Phone buzzes, as I was mildly rocking out to some music. Material I wanted to write about, part of the great pantheon of Texas Singer/Songwriters. Some of the pillars of that structure, to be sure. Look down, number’s bubba.
- “What’s up?”
“Where are you?”
“Buda (pronounced b-U-da, bedroom community south of Austin), stop to pee. Get coffee.”
“Do not get on 35! Dude. It’s stopped from MLK to 290!”
“Yeah, I saw, road construction, you know, Austin…”
“No, dude, this is totally screwed. Gridlock. I’m not even near it and 183 is already stopped. No, you stupid (person), you do not cut in front of me! Drivers are insane.”
“Bitch in a Honda just tried to cut me off. This is so not happening, so don’t get back on 35!”
“You mean to tell me there’s traffic problems in Austin right now?”
“MLK, isn’t that first Street?”
“No, you idiot, wait, you’re an idiot, too.”
“So I shouldn’t get on 35?”
“Yes! Do not get back on 35!”
The rant carried on, and I refused to get too upset, as I’ve long since learned that Austin’s traffic sucks. Just no easy way to face that.
Formative years of my life were spent in and around Austin and its environs, and as I exited the freeway — 35 — in South Austin, I took a “shortcut” through old haunts. Really not much is the same, other than, to a certain extent, the vibe.
Another hole in the ground for some mid-rise, part of the burgeoning condo-canyon scene.
Had lunch there, many times, and did readings, over there, hundreds of time, then, looking around, rode a booming motorcycle up this street, leaning into the curves, so that was in the (early) 1980’s?
Decades later, along another street, there’s a memory of passage from a book, book, author, and outcome — think it was modern romance — I can’t recall. I can recall the passage about another motorcycle, booming up the then silent streets of a backwater town, leaning into another curve. Street is still there. Still lined with trees. Houses cost a little more. Snicker. It was a passage that stuck with me while the rest of the novel was disposable.
As I left Buda, I pulled up a recent music purchase, “Downey to Lubbock.”
Downey to Lubbock
The biggest problem I have with strictly digital music purchases? No easy access backstory. There’s always a search, but I didn’t want to bias any kind of a review. Still, what I gathered, briefly — this is a hat tip to a Tumbler Blog, “Here’s to the Halcyon,” who, I think, is Capricorn, but I’m totally unsure.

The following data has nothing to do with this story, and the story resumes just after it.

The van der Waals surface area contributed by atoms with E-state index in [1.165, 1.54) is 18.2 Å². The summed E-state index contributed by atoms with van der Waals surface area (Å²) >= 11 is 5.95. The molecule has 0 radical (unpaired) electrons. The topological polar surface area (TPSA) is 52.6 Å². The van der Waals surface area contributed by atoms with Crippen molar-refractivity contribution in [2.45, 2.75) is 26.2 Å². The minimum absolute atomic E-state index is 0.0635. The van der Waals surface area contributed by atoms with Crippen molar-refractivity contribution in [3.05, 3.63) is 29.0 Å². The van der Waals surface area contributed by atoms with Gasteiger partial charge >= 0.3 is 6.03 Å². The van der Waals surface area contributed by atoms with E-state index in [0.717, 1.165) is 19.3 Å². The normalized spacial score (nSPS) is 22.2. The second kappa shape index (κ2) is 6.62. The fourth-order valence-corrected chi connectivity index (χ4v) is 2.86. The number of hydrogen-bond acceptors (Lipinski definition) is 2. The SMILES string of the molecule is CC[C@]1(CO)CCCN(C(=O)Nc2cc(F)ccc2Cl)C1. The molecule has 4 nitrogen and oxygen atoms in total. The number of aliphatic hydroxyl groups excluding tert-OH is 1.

Done along the same lines as the Lyle Lovett/Robert Earl Keen shows, just two guys with guitars, swapping stories while singing songs, got to be an easy gig.
Jimmie Dale Gilmore, one of the original Flatlanders, Americana before there was such a category, and seriously, the band? More myth than reality.
Dave Alvin of the Blasters, part of the original punk Americana before there was such thing. At the time, we joked and called it “punk country.”
How far from truth were we? Or remarkably prescient?
Part way through the first spin, the first time I listened, one song got stuck as an ear-worm, sounded, wait, it’s a cover song. Turns out that most of the album is cover songs.
One lyric, struck a chord and stuck.
”West Texas winds blow through my veins…”
“40 years on the highway, living on dreams and gasoline…
and somehow still surviving on Advil, NyQuil and nicotine…”
Me, I got 30 years on the road, a little longer if other forms of employment are considered, but yeah, as another song, different artists, suggest, “Bathed in lavender and gasoline.” Not quite the same, but similar.
Seen portions of the the Flatlanders, over and over, and kept encountering Jimmie Dale himself in old Austin days, having crossed paths several times.
Listening to sad, laconic terms of the songs, the sharp High Plains drawl of Jimmie’s voice, and the firm guitar hand of Dave Alvin, back and forth, switching off lines, licks, and lyrics.
There will always be the elegiac tone to some of this kind of music, to me it’s the old “Austin sound,” a little Rock’n’Roll, a little County, and hit tip to another Capricorn, some Best Western. Now it’s all rolled up in a genre called “Roots Americana,” but to me, listening to the album, it’s that delicious blend of old and new.
Like cruising down the side streets of old Austin. Wait, wasn’t there a song about the alleys of Austin?
In Austin today?